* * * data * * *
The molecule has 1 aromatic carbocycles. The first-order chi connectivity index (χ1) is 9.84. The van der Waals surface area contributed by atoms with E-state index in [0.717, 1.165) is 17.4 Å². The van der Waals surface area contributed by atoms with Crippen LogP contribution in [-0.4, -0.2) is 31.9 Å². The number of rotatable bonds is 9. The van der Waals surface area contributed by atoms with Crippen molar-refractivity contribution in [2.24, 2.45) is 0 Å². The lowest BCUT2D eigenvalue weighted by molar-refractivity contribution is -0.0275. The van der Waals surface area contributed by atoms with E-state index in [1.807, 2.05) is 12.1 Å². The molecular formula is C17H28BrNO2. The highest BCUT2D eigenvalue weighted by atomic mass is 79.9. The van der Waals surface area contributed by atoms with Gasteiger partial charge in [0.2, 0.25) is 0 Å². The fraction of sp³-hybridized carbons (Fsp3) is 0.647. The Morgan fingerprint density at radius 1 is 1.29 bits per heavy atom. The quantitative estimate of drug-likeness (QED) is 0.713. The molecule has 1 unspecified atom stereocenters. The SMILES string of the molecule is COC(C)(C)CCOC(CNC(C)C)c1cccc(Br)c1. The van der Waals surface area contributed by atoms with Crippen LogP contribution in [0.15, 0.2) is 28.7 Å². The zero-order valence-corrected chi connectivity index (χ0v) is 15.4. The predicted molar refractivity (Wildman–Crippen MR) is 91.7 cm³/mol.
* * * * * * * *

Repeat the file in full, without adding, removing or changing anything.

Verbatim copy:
The molecule has 1 aromatic carbocycles. The first-order chi connectivity index (χ1) is 9.84. The van der Waals surface area contributed by atoms with E-state index in [0.717, 1.165) is 17.4 Å². The van der Waals surface area contributed by atoms with Crippen LogP contribution in [-0.4, -0.2) is 31.9 Å². The number of rotatable bonds is 9. The van der Waals surface area contributed by atoms with Crippen molar-refractivity contribution in [2.24, 2.45) is 0 Å². The lowest BCUT2D eigenvalue weighted by molar-refractivity contribution is -0.0275. The van der Waals surface area contributed by atoms with E-state index in [1.807, 2.05) is 12.1 Å². The molecular formula is C17H28BrNO2. The highest BCUT2D eigenvalue weighted by atomic mass is 79.9. The van der Waals surface area contributed by atoms with Gasteiger partial charge in [0.2, 0.25) is 0 Å². The fraction of sp³-hybridized carbons (Fsp3) is 0.647. The Morgan fingerprint density at radius 1 is 1.29 bits per heavy atom. The quantitative estimate of drug-likeness (QED) is 0.713. The molecule has 1 unspecified atom stereocenters. The SMILES string of the molecule is COC(C)(C)CCOC(CNC(C)C)c1cccc(Br)c1. The van der Waals surface area contributed by atoms with Crippen LogP contribution in [0.15, 0.2) is 28.7 Å². The zero-order valence-corrected chi connectivity index (χ0v) is 15.4. The predicted molar refractivity (Wildman–Crippen MR) is 91.7 cm³/mol.